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Yevgeny Zamyatin



Yevgeny Zamyatin by Boris Kustodiev


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Yevgeny Ivanovich Zamyatin (Russian: Евге́ний Ива́нович Замя́тин) (February 20, 1884 – March 10, 1937) was a Russian author, most famous for his 1921 novel We, a story of dystopian future which influenced George Orwell's Nineteen Eighty-Four, Ayn Rand's Anthem, Ursula K. Le Guin's The Dispossessed and, indirectly, Kurt Vonnegut's Player Piano.


Early life
Zamyatin was born in Lebedyan, 300 km south of Moscow. His father was a Russian Orthodox priest and schoolmaster, and his mother a musician. He may have had synesthesia as he gave letters and sounds qualities. For example, he saw the letter "L" as having pale, cold and light blue qualities. He studied naval engineering in Saint Petersburg from 1902 until 1908, during which time he joined the Bolsheviks. He was arrested during the Russian Revolution of 1905 and exiled, but returned to Saint Petersburg where he lived illegally before moving to Finland in 1906 to finish his studies. After returning to Russia, he began to write fiction as a hobby. He was arrested and exiled a second time in 1911, but amnestied in 1913. His Uyezdnoye (A Provincial Tale) in 1913, which satirized life in a small Russian town, brought him a degree of fame. The next year he was tried for maligning the military in his story Na Kulichkakh (At the world's end). He continued to contribute articles to various socialist newspapers. After graduating as a naval engineer, he worked professionally at home and abroad. In 1916 he was sent to England to supervise the construction of icebreakers at the shipyards in Walker and Wallsend while living in Newcastle upon Tyne.

Literary career
Zamyatin wrote The Islanders, satirizing English life, and its pendant A Fisher of Men, both published after his return to Russia in late 1917. Zamyatin supported the October Revolution, but opposed the system of censorship under the Bolsheviks. After the Russian Revolution of 1917 he edited several journals, lectured on writing, and edited Russian translations of works by Jack London, O. Henry, H. G. Wells, and others.

His works became increasingly critical of the regime. He stated boldly: "True literature can only exist when it is created, not by diligent and reliable officials, but by madmen, hermits, heretics, dreamers, rebels and skeptics". This attitude caused his position to become increasingly difficult as the 1920s wore on. Ultimately, his works were banned, and he wasn't permitted to publish, particularly after the publication of We in a Russian émigré journal in 1927.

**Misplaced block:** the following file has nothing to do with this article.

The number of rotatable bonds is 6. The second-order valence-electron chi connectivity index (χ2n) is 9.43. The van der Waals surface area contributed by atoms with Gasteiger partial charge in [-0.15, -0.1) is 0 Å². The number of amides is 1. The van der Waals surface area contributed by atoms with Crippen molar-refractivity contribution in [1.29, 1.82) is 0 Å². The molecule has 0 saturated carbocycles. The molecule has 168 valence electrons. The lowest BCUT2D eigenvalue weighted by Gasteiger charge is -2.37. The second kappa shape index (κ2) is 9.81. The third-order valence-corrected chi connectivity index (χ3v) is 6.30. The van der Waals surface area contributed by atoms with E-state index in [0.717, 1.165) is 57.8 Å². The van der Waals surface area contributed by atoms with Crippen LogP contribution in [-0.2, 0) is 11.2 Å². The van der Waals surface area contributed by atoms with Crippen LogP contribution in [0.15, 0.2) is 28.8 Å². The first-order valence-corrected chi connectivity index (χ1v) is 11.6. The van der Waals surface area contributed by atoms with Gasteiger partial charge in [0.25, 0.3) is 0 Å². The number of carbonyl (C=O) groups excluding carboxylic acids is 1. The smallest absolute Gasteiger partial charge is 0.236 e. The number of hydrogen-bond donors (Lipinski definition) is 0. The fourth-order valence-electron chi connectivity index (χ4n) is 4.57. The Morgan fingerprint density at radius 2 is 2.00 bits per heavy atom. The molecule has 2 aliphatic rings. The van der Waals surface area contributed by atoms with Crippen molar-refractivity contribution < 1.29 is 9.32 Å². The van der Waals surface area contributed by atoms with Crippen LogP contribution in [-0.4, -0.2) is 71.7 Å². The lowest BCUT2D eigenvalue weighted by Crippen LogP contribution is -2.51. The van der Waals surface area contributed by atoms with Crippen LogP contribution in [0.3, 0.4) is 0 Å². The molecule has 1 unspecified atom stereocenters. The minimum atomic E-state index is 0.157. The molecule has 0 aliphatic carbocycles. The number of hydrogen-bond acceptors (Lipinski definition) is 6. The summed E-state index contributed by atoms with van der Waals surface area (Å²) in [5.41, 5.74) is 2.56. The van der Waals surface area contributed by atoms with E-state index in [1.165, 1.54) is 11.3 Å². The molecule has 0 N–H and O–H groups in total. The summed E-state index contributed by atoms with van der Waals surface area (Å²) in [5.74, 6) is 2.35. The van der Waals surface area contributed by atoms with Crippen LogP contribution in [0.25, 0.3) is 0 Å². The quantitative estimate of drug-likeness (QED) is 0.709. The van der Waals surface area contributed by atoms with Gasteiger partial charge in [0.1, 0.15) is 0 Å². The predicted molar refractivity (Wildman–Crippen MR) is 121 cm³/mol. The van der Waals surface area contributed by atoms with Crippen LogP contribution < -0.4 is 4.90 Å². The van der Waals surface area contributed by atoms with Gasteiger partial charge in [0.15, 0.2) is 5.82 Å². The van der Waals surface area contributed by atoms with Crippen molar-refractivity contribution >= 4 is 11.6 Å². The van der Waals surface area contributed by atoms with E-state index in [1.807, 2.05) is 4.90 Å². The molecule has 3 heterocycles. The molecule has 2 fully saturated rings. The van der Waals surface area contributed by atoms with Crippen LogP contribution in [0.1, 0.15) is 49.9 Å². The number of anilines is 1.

His novel We, while often discussed as primarily a political satire on the totalitarianism he perceived in the Soviet Union, is significant in other aspects as well. It may variously be examined as (1) a polemic against the optimistic scientific socialism of H. G. Wells whose works Zamyatin had previously published and with the heroic verses of the (Russian) Proletarian Poets, (2) as an example of Expressionist theory and  as an illustration of the archetype theories of Carl Jung as applied to literature. George Orwell believed that Aldous Huxley's Brave New World (1932) must be partly derived from We. However, in a 1962 letter to Christopher Collins, Huxley says that he wrote Brave New World as a reaction to H.G. Wells' utopias long before he had heard of We. According to We translator Natasha Randall, Orwell believed that Huxley was lying. Kurt Vonnegut said that in writing Player Piano (1952) he "cheerfully ripped off the plot of Brave New World, whose plot had been cheerfully ripped off from Yevgeny Zamyatin's We."

In addition to We, Zamyatin also wrote a number of short stories, in fairy tale form, that constituted satirical criticism of Bolshevik rule, such as in a mocking story about a city where the mayor decides that to make everyone happy he should make everyone equal. He starts by forcing everyone, himself included, to live in a big barrack, then to shave heads to be equal to the bald, and then to become mentally disabled to equate intelligence downward. This plot is very similar to that of The New Utopia (1891) by Jerome K. Jerome whose collected works were published three times in Russia before 1917. In its turn, Kurt Vonnegut's short story "Harrison Bergeron" (1961) bears distinct resemblances to Zamyatin's tale.

Exile and death
Zamyatin was eventually given permission to leave the Soviet Union by Joseph Stalin in 1931, after the intercession of Maxim Gorky. He settled, impoverished, in Paris with his wife, where he died of a heart attack in 1937. During his time in France, he notably worked with Jean Renoir, co-writing the script of his film Les Bas-fonds. He is buried in Thiais, France, at a cemetery on Rue de Stalingrad.

 

 

 
 
 
 
 

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